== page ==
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Parks and Recreation Recap: The One Percent

PARKS AND RECREATION -- "Citizen Knope" Episode 410 -- PIctured: (l-r) Retta as Donna, Chris Pratt as Andy Dwyer, Aubrey Plaza as April Ludgate, Rashida Jones as Ann Perkins, Nick Offerman as Ron Swanson -- Photo by: Mike Ansell/NBC

Let’s just get one thing out of the way: There’s no way Tom Haverford doesn’t get tickets to the Watch the Throne tour. It’s impossible — even after draining all of Entertainment 7Wenty’s funds, he’s seeing this show if he has to join the road crew wrangling Kanye’s pleated leather kilts. A minor quibble.

And the only one, really. It’s hard to think of an episode of Parks and Recreation that better showcases this ensemble of core and satellite characters (and character actors) and pitch-perfect writing and sweet-as-salgar tone. After last week’s ethics trial, which was mostly the Leslie Show, everyone gets a moment, not the least of whom is Ron Swanson, master craftsman, who’s finally found a material he can’t work with: graham crackers and gingerbread, which would bother him if he were an 8-year-old girl.

Leslie is suspended from work for two weeks, a relative slap on the wrist compared to Ben, who resigned in disgrace and is dipping his Topsider’d toes into the private sector for the first time. But of course she can’t really tear herself away — after Chris catches her downloading files onto a flash drive, she forms the militant little Parks Committee of Pawnee (PCP) and bombards Chris’s office with demands such as more Yahtzee games in the rec center. (Chutes and Ladders remains, as ever, polarizing.) Clear eyes, full hearts, can’t lose. The downtime also gives her a chance to start ramping up her city council campaign, only she can’t really do that either until results of new polling show what damage has been done by the scandal. Turns out she’s polling at ... one percent. Like the last sip of a milkshake at the bottom of a silver milkshakey thing, only, really, much worse. Exit William and the not-Jewish lesbian adviser.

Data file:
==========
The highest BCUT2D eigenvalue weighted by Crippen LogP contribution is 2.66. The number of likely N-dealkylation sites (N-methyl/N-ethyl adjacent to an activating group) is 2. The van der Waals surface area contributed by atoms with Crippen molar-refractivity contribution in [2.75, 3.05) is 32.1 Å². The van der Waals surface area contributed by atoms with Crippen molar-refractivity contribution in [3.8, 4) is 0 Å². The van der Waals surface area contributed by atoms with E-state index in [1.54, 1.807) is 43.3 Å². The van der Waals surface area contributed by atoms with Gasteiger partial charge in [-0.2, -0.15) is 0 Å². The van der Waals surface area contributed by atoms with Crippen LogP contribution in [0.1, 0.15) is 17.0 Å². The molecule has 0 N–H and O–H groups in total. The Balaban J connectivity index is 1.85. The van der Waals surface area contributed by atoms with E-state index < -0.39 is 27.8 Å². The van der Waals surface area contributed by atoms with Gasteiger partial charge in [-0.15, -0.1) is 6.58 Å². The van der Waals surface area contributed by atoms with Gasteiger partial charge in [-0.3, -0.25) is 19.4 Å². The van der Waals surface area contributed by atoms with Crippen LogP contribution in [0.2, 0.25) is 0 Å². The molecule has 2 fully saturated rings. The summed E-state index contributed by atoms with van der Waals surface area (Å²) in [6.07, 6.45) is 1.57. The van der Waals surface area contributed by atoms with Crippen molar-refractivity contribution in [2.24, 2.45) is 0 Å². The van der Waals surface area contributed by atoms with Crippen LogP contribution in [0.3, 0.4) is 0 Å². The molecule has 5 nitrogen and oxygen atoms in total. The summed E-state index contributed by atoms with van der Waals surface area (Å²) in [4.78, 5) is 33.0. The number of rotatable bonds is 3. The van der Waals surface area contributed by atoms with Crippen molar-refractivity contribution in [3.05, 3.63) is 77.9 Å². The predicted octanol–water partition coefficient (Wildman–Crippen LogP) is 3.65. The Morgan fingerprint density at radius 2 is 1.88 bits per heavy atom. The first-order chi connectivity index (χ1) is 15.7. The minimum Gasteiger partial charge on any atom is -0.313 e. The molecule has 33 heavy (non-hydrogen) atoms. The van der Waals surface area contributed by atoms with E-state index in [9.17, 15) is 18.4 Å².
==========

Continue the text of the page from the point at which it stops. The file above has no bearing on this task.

In Leslie’s absence, her co-workers attempt the daunting task of topping Leslie’s thoughtful, personal Christmas gifts — in the case of April’s painting of her beheading the Black Eyed Peas, simply not possible — by constructing a candy replica of the office, since it contains all the things she loves, as per the word cloud comprised by all of her e-mails and personal documents (please note Downton Abbey, Daniel Craig, and Baby Koala in particular). But the topper is Marshmallow Leslie in the city council chamber — the parks department is assuming control of her campaign. Now everyone has at least two jobs save for Jerry, who didn’t know they were doing that part, and Ben, who — thanks to the wisdom of Jean-Ralphio and Kim, the lady who rips hair from his b-hole — realizes that being an accountant for an accounting firm is not the answer. Nor is Dennis Feinstein, who considers hunting a human for $25,000 the best vacation of his life.

And yet, as taut as the main ensemble is, the episode is stolen by Jason Mantzoukas as the smarmy cologne kingpin and, ultimately, Jean-Ralphio, whose closing-credits single-take tracking shot through the accounting office is as awe-inspiring a piece of comedy as this show has produced in three and a half years. Just go out the way you came in.

Photo: Mike Ansell/NBC